February 25, 2011

streetfood.. an introduction

I haven't really written anything about Korean food, and since I have the vocabulary of a small child when it comes to food. I'm going to rely on pictures to tell the story. I'll just input what I can.

Hodeok (left & right) a Korean pancake filled with brown sugar and cinnamon. These are then fried, and are amazing. Sometimes green tea is added to the batter and creates a green pancake. They are my favourite street desert.

While I don't know the Korean name for this item (pictured right). It is similar to a type of corndog. The hotdogs on the lower left are rolled in the colourful batter and then fried.

(below left) This is the machine that makes a very popular Korean streetfood. It creates a cake filled with red bean paste and half a walnut. The two sides (red bean and walnut) are then pressed together and the cake is cooked. They are served hot, right from the machine, and are super cheap.

Callie (right) is eating some overcooked, waterlogged corn on the cob, and despite the fact that corn remains intact through digestion. This vegetarian delight is one of her favourite foods. 

Dokbokki (right) is a Korean favourite, and is probably the most common street food in the country. It is made from spicy red pepper paste mixed with rice cake and fish cake. Because it is so popular every vendor seems to have their own variation of the dish, some vendors add dumplings, others green onion. While these endeavors to differentiate may sound good, most of the flavours are washed out because of the intense heat from the red pepper paste. Don't eat this food with chapped lips, the burn will make you want to die.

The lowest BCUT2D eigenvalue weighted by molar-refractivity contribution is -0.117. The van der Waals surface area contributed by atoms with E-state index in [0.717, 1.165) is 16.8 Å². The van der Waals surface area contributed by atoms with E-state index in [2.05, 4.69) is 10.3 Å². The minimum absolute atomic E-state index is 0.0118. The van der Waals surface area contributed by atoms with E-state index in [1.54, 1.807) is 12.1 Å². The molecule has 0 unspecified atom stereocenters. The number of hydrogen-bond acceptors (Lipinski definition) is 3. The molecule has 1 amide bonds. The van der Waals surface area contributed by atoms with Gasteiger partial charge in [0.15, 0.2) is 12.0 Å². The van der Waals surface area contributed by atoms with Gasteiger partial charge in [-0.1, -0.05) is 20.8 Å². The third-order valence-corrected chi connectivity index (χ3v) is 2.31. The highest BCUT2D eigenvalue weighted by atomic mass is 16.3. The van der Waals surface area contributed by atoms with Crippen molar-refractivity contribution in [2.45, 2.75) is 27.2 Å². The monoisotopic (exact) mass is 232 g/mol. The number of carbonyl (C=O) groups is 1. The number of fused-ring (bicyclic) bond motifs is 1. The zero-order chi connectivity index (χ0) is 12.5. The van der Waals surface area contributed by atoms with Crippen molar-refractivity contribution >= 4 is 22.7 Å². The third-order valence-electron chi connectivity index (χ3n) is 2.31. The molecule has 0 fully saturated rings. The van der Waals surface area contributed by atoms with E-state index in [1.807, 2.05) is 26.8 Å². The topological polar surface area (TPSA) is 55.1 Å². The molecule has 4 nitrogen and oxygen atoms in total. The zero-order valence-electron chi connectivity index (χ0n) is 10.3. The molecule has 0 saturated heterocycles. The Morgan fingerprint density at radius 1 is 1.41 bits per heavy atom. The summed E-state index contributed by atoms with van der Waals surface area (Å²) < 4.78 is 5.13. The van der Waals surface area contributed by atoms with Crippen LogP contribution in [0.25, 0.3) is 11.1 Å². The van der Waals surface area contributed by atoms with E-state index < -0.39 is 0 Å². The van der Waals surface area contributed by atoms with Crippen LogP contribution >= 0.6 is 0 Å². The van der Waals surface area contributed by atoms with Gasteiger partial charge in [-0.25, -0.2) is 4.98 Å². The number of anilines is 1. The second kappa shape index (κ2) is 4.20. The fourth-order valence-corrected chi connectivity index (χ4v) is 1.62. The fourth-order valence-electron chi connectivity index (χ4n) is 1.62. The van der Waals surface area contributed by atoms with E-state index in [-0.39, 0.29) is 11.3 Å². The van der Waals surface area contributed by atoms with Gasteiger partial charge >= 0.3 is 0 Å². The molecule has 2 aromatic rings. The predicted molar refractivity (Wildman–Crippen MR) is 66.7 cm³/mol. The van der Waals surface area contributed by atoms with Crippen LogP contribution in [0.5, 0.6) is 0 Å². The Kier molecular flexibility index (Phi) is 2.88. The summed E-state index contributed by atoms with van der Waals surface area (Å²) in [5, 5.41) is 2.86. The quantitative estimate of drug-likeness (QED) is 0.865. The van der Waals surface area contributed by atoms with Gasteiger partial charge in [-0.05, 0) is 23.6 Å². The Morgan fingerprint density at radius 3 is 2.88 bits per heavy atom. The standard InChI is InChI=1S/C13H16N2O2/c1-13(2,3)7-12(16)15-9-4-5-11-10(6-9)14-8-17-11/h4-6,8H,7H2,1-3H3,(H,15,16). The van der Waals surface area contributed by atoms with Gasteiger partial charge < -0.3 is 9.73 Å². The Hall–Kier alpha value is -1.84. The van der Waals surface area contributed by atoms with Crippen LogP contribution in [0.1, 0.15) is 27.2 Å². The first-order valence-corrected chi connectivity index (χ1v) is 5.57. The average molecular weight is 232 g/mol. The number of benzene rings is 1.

When I think of Streetfood my mind always wanders to hotdogs, or streetmeat as my father and I called them. While Korea doesn't have Schneider's hot dog carts. It does have it's own version of Streetmeat. Theirs comes in many variaties and flavours. The stickmeat (pictured right) is pretty common. They are basically mystery meat covered in sticky sauces and poppy seads. Some of them are good, and most are lacking in any nutritional value. The sausages (below) are really good, and a tasty latenight snack, the ones on a stick baffle me. I've never tried them, and they appear to be filled with ricecake. I've never tried them, although i'm curious.

Last weekend I found a stretch of kebab carts (above)(not turkish kebabs, western kebabs). They all looked and smelled amazing. The premise: You buy a standard kebab and then pick a sauce from her stand which she modestly covers the offering in. 

The sticks protruding from the broth (Left) have fish cake on them. The fish cake is cooked in a broth, which is free to drink, and doesn't really have a fishy taste. These are popular and commonly served as a side to dukbokki.


  1. Great pics. I love the cinnamon filled pancakes. Not a big fan of the plain corn on the cob though.

  2. Thanks! I'm really picky when it comes to the corn, I usually stay away from it. But the BBQ'd corn is decent.